Playgroups have a focus on play-based learning, featuring fun activities that challenge children’s cognitive development and have more of an emphasis on relationship building. However, these relationships are not just limited to the children themselves; playgroups are a great way of forming support networks, parent-to-parent, and broadening friendships beyond the children themselves. The environment is more informal than preschools and nurseries since they are often held in community centres, local halls, churches or private homes.


Childminders can cover a broader range of age groups, which offers greater flexibility for parents. Childminder care involves an individual being paid to provide either short or long-term care for a child. Childminders are OFSTED regulated and follow EYFS guidelines (early years foundation stage).

Professional childminders must be OFSTED registered to ensure safeguarding policies are adhered to; only then are they legal to look after children in their own homes. This gives a more homely feeling to the care given, as opposed to a larger setting such as a preschool classroom. The childminder could be a family friend, family member or a professional (so long as they hold the necessary registrations), and the care itself is more flexible and personalised to the child’s needs. In many cases, this type of care could be a cheaper option compared to larger facilities; so ideal for families with budget constraints.

Parent and Toddler Groups

Many people liken and confuse parent and toddler groups with playgroups, and they do have many similarities, especially in structure. Parent and toddler groups often involve children under the age of 5 years old, which is a wider age range compared to preschools and nurseries, but more similar to the ages covered in playgroups.

The main difference between parent and toddler groups and other forms of early years care is the fact that there is an emphasis on the active involvement of parents within the type of care, meaning that the parents stay throughout the group duration. Social interaction is encouraged between parents and children alike, meaning parents can form new social relationships, and the locations vary (such as parks, local halls, etc.), having a more informal, relaxed approach.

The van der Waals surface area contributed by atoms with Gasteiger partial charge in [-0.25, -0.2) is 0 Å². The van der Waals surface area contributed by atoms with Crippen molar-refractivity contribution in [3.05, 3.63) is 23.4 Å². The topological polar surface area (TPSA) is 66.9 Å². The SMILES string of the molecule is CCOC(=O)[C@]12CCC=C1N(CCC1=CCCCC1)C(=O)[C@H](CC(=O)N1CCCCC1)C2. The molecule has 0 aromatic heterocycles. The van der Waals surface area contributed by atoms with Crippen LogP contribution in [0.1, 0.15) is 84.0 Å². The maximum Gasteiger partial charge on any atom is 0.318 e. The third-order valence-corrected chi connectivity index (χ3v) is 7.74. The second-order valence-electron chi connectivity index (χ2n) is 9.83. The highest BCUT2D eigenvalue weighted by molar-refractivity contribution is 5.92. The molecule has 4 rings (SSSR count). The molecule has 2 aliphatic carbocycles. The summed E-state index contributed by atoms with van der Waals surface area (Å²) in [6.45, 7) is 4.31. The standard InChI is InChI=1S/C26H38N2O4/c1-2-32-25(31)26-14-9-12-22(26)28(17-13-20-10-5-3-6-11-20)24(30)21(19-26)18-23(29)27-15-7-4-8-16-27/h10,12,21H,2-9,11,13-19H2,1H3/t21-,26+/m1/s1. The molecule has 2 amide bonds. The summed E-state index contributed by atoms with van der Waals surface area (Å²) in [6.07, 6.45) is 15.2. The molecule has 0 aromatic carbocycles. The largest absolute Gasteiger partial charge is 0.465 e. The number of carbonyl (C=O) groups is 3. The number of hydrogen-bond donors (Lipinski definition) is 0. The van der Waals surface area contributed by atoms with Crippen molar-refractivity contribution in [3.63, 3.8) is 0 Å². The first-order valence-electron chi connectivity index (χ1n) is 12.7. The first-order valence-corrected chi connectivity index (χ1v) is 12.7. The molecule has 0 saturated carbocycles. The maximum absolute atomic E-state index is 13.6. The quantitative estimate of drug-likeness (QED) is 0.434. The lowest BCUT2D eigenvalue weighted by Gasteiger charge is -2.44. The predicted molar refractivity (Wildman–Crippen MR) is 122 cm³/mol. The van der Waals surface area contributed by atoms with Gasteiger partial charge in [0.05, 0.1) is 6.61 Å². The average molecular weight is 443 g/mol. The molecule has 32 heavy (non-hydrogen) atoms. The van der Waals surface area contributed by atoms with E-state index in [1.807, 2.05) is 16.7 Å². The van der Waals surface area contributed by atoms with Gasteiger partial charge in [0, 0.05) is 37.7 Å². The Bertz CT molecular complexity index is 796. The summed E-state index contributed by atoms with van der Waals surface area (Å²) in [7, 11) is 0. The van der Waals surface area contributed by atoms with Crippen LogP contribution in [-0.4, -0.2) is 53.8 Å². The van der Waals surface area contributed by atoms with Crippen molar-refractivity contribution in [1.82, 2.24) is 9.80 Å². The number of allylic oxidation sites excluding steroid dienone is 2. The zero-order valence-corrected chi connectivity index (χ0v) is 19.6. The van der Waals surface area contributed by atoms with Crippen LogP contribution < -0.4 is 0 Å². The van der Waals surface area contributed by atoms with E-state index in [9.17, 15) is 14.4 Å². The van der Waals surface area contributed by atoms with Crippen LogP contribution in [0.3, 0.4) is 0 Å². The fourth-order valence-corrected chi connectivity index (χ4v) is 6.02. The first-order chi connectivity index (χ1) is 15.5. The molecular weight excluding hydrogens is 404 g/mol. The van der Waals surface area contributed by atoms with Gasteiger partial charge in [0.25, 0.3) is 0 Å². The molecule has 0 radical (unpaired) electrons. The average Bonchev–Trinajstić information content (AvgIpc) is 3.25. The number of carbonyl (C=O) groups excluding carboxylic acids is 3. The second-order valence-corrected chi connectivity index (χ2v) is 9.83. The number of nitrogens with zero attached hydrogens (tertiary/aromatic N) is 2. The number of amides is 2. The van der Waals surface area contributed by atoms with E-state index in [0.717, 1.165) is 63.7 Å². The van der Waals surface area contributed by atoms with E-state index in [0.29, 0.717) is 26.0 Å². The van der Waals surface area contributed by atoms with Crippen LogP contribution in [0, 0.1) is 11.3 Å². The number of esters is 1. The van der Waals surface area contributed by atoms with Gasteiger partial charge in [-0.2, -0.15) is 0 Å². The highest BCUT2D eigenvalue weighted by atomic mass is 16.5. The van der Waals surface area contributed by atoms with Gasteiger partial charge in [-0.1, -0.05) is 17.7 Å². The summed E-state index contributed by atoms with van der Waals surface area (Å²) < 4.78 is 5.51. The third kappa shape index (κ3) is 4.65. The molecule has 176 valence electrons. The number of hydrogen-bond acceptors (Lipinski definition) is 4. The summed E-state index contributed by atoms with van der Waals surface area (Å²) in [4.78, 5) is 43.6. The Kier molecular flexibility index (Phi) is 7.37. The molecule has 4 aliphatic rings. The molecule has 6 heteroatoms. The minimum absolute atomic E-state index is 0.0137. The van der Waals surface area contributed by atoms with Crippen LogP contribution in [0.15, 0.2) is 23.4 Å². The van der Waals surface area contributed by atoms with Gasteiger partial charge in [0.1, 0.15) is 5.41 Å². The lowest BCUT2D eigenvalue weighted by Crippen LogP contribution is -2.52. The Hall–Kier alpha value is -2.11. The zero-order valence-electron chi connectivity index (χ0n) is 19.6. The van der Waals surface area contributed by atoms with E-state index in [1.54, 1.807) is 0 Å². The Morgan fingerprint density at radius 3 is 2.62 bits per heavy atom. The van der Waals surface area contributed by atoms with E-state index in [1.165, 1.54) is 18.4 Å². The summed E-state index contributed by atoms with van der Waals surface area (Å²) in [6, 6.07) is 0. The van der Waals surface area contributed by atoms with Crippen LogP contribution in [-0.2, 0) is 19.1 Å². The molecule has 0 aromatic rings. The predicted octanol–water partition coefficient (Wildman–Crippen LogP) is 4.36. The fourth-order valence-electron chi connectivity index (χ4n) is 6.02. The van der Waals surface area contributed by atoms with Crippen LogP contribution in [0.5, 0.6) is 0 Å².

What Type of Childcare Is Best for You and Your Child’s Needs?

Having understood the differences between these types of childcare, you may be wondering which one is most appropriate for you and your child. This largely depends on your routine as a parent, and the age of your child. If you are looking to be actively involved in the care and can be flexible, parent and toddler groups could be a great option. If your job requires you to be busy for select periods of the day, a childminder could be useful, covering a larger range of ages. If you’re looking for your child to start regular, organised care, preschools and nurseries may be your preferred option, giving your child the opportunity to gain valuable social skills.

It is important to do your research on what types of care are available in your local area, as some settings may be more accessible than others. Speak to a range of childcare settings in your area to see what programmes they offer in order to give yourself a clear idea of what is best for you and your child. If you are based in or around South Croydon, contact us to see the range of options we have available for you; maybe we’ll provide the answer to your childcare needs.

Do You Require a Nursery or Preschool?

Looking for a nursery or preschool near the following areas; Kenley, Sanderstead, Coulsdon, Warlingham, Riddlesdown, South Croydon, Whyteleafe, Purley? Get in touch with us so we can discuss your requirements.